The Foundation team analysed how the passport application process worked chronologically, from when applicants began their relationship with Henley & Partners to submission of their citizenship applications to Identity Malta. We started the investigation from scratch, reviewing every application, letting the data drive potential leads and used Google Sheets to log and analyse key data items on a collaborative spreadsheet: nationality, residency agreements, proof of a criminal record check and any police reports, residency data, properties applicants rented or purchased in Malta, how much they had paid and any interest (or lack thereof) they showed in visiting their property. Our main research question was what “genuine links” applicants had to Malta.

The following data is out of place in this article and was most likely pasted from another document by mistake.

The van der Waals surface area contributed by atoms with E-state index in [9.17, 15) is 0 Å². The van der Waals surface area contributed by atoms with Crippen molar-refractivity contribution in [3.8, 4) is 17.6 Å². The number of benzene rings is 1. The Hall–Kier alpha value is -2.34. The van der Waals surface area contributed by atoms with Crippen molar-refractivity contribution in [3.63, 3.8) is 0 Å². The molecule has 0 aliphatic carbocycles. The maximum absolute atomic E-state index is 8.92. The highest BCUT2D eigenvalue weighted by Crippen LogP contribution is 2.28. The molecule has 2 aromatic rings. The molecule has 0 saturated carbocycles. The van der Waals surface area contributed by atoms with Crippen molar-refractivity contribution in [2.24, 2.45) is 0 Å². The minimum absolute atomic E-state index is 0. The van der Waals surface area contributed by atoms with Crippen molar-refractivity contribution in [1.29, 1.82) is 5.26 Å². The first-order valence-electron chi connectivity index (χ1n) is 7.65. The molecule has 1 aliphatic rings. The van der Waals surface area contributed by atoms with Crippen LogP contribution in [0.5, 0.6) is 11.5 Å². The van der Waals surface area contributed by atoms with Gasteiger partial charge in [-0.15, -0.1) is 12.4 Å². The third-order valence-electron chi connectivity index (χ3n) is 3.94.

Our team then extracted the data on significant applicants and any notable trends to share with our investigative partners in our collaborative forum. The forum quickly filled with documents, links to data, email chains, business registries, and investigative leads, as journalists pieced together the stories that became the Passport Papers.
What was the hardest part of this project?
The challenges the Foundation faced were immense. The whistleblower who provided the core data we investigated first came to Daphne Caruana Galizia years ago, when she was the only journalist in Malta whom people like Sonja – the pseudonym we gave the whistleblower – felt they could trust.
Tracking Sonja down again in the months after Daphne’s assassination was difficult. Daphne’s family knew of Sonja’s existence, but had no name and no contact details. When they finally resurfaced, they were willing to share evidence that, according to them, Malta’s passports-for-cash scheme, created and managed by Henley & Partners in partnership with former prime minister Joseph Muscat, is replete with problems.